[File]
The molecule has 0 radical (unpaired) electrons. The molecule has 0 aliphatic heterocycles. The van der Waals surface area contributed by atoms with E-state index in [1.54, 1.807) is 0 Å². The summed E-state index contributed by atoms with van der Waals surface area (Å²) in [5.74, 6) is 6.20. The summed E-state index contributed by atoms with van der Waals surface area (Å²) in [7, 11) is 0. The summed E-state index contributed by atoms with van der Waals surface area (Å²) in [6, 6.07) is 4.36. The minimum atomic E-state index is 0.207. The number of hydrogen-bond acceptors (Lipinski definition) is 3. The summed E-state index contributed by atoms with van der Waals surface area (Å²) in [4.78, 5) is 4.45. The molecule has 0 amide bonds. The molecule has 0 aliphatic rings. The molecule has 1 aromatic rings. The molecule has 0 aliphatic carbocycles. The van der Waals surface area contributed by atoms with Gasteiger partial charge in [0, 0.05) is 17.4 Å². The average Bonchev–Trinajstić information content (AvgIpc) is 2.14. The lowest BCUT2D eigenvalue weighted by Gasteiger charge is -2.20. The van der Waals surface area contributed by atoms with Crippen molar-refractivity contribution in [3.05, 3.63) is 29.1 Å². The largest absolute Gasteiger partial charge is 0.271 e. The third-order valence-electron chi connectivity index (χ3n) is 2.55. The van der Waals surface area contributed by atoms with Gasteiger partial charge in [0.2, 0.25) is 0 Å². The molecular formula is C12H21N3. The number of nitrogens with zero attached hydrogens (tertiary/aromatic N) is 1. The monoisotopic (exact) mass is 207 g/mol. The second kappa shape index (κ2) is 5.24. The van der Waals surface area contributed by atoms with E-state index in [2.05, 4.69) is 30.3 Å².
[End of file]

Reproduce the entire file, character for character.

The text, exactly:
The molecule has 0 radical (unpaired) electrons. The molecule has 0 aliphatic heterocycles. The van der Waals surface area contributed by atoms with E-state index in [1.54, 1.807) is 0 Å². The summed E-state index contributed by atoms with van der Waals surface area (Å²) in [5.74, 6) is 6.20. The summed E-state index contributed by atoms with van der Waals surface area (Å²) in [7, 11) is 0. The summed E-state index contributed by atoms with van der Waals surface area (Å²) in [6, 6.07) is 4.36. The minimum atomic E-state index is 0.207. The number of hydrogen-bond acceptors (Lipinski definition) is 3. The summed E-state index contributed by atoms with van der Waals surface area (Å²) in [4.78, 5) is 4.45. The molecule has 0 amide bonds. The molecule has 0 aliphatic rings. The molecule has 1 aromatic rings. The molecule has 0 aliphatic carbocycles. The van der Waals surface area contributed by atoms with Gasteiger partial charge in [0, 0.05) is 17.4 Å². The average Bonchev–Trinajstić information content (AvgIpc) is 2.14. The lowest BCUT2D eigenvalue weighted by Gasteiger charge is -2.20. The van der Waals surface area contributed by atoms with Crippen molar-refractivity contribution in [3.05, 3.63) is 29.1 Å². The largest absolute Gasteiger partial charge is 0.271 e. The third-order valence-electron chi connectivity index (χ3n) is 2.55. The van der Waals surface area contributed by atoms with Gasteiger partial charge in [0.2, 0.25) is 0 Å². The molecular formula is C12H21N3. The number of nitrogens with zero attached hydrogens (tertiary/aromatic N) is 1. The monoisotopic (exact) mass is 207 g/mol. The second kappa shape index (κ2) is 5.24. The van der Waals surface area contributed by atoms with E-state index in [2.05, 4.69) is 30.3 Å².